Ikeda is the lone board member supporting an appointed system. But her term is up in a few months and she's not seeking re-election.

Former student board member Kelly Maeshiro just finished up his one-year term.

Originally and for a long time, he was in favor of an elected board, but after being on it, he changed his mind.

SA: Elected school board urged

However, like other members of Hawaii's Children First, board member Donna Ikeda believes that a board appointed by the governor would have resulted in more pressure on Gov. Linda Lingle to avoid the so-called Furlough Fridays because she would bear more of the responsibility for the board's decisions. (This is the argument Democrats will use to affect the fall election.  Of course an appointed BoE would have never agreed to the furlough plan in the first place.)

According to Hawaii's Children First, the concept of an appointed school board is supported by the Hawaii Business Roundtable; Chamber of Commerce of Hawaii; Hawaii Hotel & Lodging Association; former Govs. George Ariyoshi, John Waihee and Ben Cayetano; Lingle; and community and business leaders including Robin Campaniano, David Carey, Mitch D'Olier, Susan Eichor, Walter Heen, Bert A. Kobayashi Sr., Fujio Matsuda, Randy Roth, Oswald Stender and Keith Vieira.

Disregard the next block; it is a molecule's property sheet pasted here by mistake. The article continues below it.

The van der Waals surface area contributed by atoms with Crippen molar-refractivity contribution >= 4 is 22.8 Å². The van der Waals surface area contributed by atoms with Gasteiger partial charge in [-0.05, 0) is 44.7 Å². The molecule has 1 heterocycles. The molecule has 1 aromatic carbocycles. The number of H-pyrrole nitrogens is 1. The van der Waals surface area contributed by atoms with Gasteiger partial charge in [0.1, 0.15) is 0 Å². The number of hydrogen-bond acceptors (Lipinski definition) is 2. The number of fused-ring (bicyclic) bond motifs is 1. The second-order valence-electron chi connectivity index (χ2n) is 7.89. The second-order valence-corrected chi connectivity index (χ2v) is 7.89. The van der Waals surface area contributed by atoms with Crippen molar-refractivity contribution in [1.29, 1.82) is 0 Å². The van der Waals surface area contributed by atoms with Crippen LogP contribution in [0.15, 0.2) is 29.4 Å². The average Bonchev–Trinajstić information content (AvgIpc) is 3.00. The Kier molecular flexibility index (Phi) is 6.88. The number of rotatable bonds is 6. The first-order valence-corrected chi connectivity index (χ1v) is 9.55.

KHON: Hawaii Children First Group Wants Governor to Appoint BOE members

LINK: http://www.hawaiichildrenfirst.org/

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Terror grips Maui, Molokai, Big Isle as fate of several Hawaii schools in hands of BOE members

The Board will hear recommendations on Keanae Elementary, on Maui.

A non-profit group wants to use the school's grounds to open a charter school.

Earlier this year, the BOE voted to close the school.

Board members will also take public testimony about consolidating Kohala Schools on the Big Island and Maunaloa Elementary with Kaunakakai Elementary School on Molokai.

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DoE Team prepares to bid for $75M RTTT grant

The department says a team from Hawaii will be Washington on Tuesday to present the merits of its education reform plans.